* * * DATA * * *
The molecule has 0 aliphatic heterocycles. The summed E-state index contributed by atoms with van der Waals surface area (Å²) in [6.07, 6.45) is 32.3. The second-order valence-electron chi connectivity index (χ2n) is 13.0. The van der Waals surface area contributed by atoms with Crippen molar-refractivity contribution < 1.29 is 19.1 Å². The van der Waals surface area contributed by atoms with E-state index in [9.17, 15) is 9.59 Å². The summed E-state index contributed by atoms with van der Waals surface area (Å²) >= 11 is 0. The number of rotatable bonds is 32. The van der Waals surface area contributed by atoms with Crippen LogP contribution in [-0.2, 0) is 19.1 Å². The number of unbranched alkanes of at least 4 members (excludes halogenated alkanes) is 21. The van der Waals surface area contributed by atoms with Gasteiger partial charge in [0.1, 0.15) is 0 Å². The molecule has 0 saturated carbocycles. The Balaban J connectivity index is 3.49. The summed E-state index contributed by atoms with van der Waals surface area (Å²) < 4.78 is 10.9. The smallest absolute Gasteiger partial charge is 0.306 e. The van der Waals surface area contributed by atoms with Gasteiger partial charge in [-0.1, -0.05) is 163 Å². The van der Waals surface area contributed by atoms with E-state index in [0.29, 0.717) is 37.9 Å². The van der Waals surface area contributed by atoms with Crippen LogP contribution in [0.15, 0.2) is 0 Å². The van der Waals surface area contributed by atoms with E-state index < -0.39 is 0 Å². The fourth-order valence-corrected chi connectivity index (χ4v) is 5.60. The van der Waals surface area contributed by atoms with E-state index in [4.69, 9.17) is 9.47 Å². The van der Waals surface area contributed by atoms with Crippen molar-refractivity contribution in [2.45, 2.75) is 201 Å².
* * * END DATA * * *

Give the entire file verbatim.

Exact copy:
The molecule has 0 aliphatic heterocycles. The summed E-state index contributed by atoms with van der Waals surface area (Å²) in [6.07, 6.45) is 32.3. The second-order valence-electron chi connectivity index (χ2n) is 13.0. The van der Waals surface area contributed by atoms with Crippen molar-refractivity contribution < 1.29 is 19.1 Å². The van der Waals surface area contributed by atoms with E-state index in [9.17, 15) is 9.59 Å². The summed E-state index contributed by atoms with van der Waals surface area (Å²) >= 11 is 0. The number of rotatable bonds is 32. The van der Waals surface area contributed by atoms with Crippen LogP contribution in [-0.2, 0) is 19.1 Å². The number of unbranched alkanes of at least 4 members (excludes halogenated alkanes) is 21. The van der Waals surface area contributed by atoms with Gasteiger partial charge in [0.1, 0.15) is 0 Å². The molecule has 0 saturated carbocycles. The Balaban J connectivity index is 3.49. The summed E-state index contributed by atoms with van der Waals surface area (Å²) < 4.78 is 10.9. The smallest absolute Gasteiger partial charge is 0.306 e. The van der Waals surface area contributed by atoms with Gasteiger partial charge in [-0.1, -0.05) is 163 Å². The van der Waals surface area contributed by atoms with E-state index in [0.29, 0.717) is 37.9 Å². The van der Waals surface area contributed by atoms with Crippen LogP contribution in [0.15, 0.2) is 0 Å². The van der Waals surface area contributed by atoms with E-state index < -0.39 is 0 Å². The fourth-order valence-corrected chi connectivity index (χ4v) is 5.60. The van der Waals surface area contributed by atoms with E-state index in [4.69, 9.17) is 9.47 Å². The van der Waals surface area contributed by atoms with Crippen molar-refractivity contribution in [2.45, 2.75) is 201 Å².